The construction sector is not an exception and, as in any other sector, transformation needs to be fueled by a clear business motivation. So, a legitimate question is what should motivate construction companies to control risks in real time over fragmented data sources generated through non-interoperable digital tools.
For Oriol the answer to this question is quite straightforward:
First, it prevents your staff from spending thousands of hours feeding and updating Microsoft Excel spreadsheets and manually crossing and analyzing information, as long as new dashboards are accessible and user-friendly. Tools that are able to aggregate information from different sources are key to solving this issue.
While measuring the exact amount of savings produced by the use of digital tools to continuously manage risks still remains a challenge, based on his experience, he feels comfortable stating that savings in megaprojects can be massive, in the range of millions. Oriol believes this is especially true in projects with clients who are not eager to understand these delays may not be due to your performance.
A third relevant aspect is that any solution that brings better visibility and understanding of your data may also bring quick wins that you did not anticipate when you applied a solution to monitor workflows and control risks. For instance, realizing that a significant part of the documentation was never approved actually. The ROI produced by better data visibility is not negligible.
Harnessing Limitless Star Power
Oriol's opinions expressed in this post are supported by his experience in different projects and in particular in the ITER project. ITER ("The Way" in Latin) is one of the most ambitious energy projects in the world today. In southern France, 35 countries collaborate to build the world's largest tokamak, a magnetic fusion device that has been designed to prove the feasibility of fusion as a large-scale and carbon-free source of energy.
Ferrovial, Vinci, and other companies created a joint venture to build the main buildings of the nuclear reactor. This was a 7 million hours contract including civil works and some finishing works. The contract, signed in 2012, has lived long enough to see the ongoing digital transformation the construction sector is going through. It is a massive project involving many processes, and stakeholders, making traceability essential.
Broadly, Oriol led 200 people on the staff and 800 workers on site. Among the many challenges they had to face, they wanted to improve their awareness and control of the 1200 documents they exchanged every month.
Criteria to choose your (risk management) digital solutions in the Construction Sector
When Ferrovial, Vinci, and the other partners in the ITER's joint venture chose Beawre Control, they had a clear idea of the criteria they were using to select the tool, based on the items discussed above.
Oriol summarizes the most important criteria they use to select new digital tools to help them improve performance and manage risk in real-time:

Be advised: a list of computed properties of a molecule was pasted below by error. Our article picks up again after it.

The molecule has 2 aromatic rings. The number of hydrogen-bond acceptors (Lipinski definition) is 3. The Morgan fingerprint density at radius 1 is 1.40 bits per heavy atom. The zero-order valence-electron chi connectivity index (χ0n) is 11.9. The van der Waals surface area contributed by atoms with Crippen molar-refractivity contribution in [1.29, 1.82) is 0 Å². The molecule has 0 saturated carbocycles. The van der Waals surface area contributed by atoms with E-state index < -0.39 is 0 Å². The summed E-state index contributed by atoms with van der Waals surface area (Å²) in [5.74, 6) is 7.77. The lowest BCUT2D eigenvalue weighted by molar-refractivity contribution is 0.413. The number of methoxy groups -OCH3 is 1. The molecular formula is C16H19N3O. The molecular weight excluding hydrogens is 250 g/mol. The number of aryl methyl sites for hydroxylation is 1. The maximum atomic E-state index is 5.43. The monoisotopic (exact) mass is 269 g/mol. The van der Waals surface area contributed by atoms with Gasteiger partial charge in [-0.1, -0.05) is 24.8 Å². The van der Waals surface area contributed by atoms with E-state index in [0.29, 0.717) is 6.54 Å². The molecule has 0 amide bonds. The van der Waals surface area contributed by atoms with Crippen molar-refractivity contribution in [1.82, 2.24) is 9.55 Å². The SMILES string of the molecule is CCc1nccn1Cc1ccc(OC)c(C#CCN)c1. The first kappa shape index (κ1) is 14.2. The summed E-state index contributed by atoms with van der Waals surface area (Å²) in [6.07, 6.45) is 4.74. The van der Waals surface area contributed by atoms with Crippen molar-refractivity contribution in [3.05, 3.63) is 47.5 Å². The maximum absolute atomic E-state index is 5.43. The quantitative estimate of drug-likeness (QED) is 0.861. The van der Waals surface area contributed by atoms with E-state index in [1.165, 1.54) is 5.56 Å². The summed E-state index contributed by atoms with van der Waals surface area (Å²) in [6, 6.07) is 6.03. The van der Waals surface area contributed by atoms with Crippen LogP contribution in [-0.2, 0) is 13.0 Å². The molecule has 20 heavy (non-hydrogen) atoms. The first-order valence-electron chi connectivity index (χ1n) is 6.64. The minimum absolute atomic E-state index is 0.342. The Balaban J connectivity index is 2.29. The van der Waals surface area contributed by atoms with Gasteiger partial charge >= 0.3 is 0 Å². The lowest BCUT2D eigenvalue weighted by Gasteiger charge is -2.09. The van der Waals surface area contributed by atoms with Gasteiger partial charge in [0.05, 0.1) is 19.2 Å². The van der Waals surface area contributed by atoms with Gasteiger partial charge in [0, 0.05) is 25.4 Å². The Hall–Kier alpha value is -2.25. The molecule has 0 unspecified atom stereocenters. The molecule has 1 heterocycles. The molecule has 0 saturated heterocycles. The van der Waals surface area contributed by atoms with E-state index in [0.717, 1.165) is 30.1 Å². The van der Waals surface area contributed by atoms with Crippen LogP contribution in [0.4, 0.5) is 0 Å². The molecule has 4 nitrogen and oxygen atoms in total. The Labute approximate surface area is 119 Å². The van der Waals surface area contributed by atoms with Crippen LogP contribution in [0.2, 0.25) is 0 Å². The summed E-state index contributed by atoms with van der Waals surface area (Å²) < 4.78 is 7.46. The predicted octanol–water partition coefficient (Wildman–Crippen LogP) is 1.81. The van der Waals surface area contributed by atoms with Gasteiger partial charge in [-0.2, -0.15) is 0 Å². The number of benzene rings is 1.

Non-intrusiveness: they detected the need to control workflows and predict the evolution of documentation approval when the project was already ongoing. They wanted to control the capacity of subcontractors to deliver on time and their ability to meet deadlines with their clients. However, they could not afford to change the digital tools that were already being used. New digital tools should seamlessly integrate into the existing digital ecosystem to cover the bridge among all the stakeholders involved in the process, who may be using different tools. New solutions should not force them to change their workflows either. Finally, they should not introduce unnecessary communication noise and provide only simple and clear dashboards, when required.
Contribution towards cohesiveness: because we already have many tools including program management systems, EDMS, ERPs, etc, any new solution should contribute to making the digital ecosystem of the company more solid and cohesive rather than contributing to further fragmentation and lack of interoperability. The fact that different pieces of information such as the program or schedule and the documentation or the permissions are managed by different tools disallows crossing and analyzing these data together, preventing companies from a much deeper and richer analysis to help them understand projects' status better. New tools should contribute to solving this issue instead of aggravating it.
Competitive and predictable pricing: project margins are typically short in most construction projects. Digital solutions need to prove ROI. As pay-per-use approaches become a standard for SaaS solutions, they still represent an obstacle in the construction sector, where there is usually a lack of control over the number of times workflows are executed and, therefore, it becomes tricky to estimate the actual cost of those digital tools.
Go beyond Monte Carlo's simulation, use AI: financial risks have been deeply analyzed and well-defined models that explain project financial behavior exist. Because the model is well-known, it is possible to run simulations over the model (e.g., using Monter Carlo's simulation as an example). The problem is that when you want to generalize the concept of risk to apply it to general workflows and operations, these models are not defined anymore, and therefore simulation without a model becomes useless. This is your opportunity to find practical ways towards the smart use of AI. You need to find solutions that use AI to learn new models, which explain the actual behavior of these workflows in your project, and then predict based on them, to perform a live assessment of what happens on a daily basis, so that you can react in advance. There is no model from the start but instead AI learning and modeling actively.
Partner rather than provider: digital transformation in construction is an ongoing process. Remember you do not need a simple provider for your next digital tool, you need a partner committed to supporting your organization's digital transformation journey and eager to solve any issue you may encounter.
To learn more about this discussion watch the webinar recording here.